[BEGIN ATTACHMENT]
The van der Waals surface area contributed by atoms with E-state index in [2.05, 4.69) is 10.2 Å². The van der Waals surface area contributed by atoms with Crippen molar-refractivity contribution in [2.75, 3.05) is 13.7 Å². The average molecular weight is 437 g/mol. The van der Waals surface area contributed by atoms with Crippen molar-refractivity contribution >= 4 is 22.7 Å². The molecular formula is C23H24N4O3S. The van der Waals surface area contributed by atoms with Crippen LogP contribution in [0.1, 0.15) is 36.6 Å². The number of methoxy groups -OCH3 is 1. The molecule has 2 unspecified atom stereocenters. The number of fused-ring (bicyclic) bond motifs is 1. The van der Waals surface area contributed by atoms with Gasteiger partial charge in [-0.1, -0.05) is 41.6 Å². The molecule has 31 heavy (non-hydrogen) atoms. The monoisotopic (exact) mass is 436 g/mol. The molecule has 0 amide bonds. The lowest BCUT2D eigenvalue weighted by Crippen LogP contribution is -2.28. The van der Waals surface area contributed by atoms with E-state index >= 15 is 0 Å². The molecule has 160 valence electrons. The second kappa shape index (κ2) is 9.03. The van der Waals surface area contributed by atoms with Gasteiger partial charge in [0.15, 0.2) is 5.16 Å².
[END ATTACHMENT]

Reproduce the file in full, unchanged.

The van der Waals surface area contributed by atoms with E-state index in [2.05, 4.69) is 10.2 Å². The van der Waals surface area contributed by atoms with Crippen molar-refractivity contribution in [2.75, 3.05) is 13.7 Å². The average molecular weight is 437 g/mol. The van der Waals surface area contributed by atoms with Crippen molar-refractivity contribution >= 4 is 22.7 Å². The molecular formula is C23H24N4O3S. The van der Waals surface area contributed by atoms with Crippen LogP contribution in [0.1, 0.15) is 36.6 Å². The number of methoxy groups -OCH3 is 1. The molecule has 2 unspecified atom stereocenters. The number of fused-ring (bicyclic) bond motifs is 1. The van der Waals surface area contributed by atoms with Gasteiger partial charge in [-0.1, -0.05) is 41.6 Å². The molecule has 31 heavy (non-hydrogen) atoms. The monoisotopic (exact) mass is 436 g/mol. The molecule has 0 amide bonds. The lowest BCUT2D eigenvalue weighted by Crippen LogP contribution is -2.28. The van der Waals surface area contributed by atoms with E-state index >= 15 is 0 Å². The molecule has 160 valence electrons. The second kappa shape index (κ2) is 9.03. The van der Waals surface area contributed by atoms with Gasteiger partial charge in [0.15, 0.2) is 5.16 Å².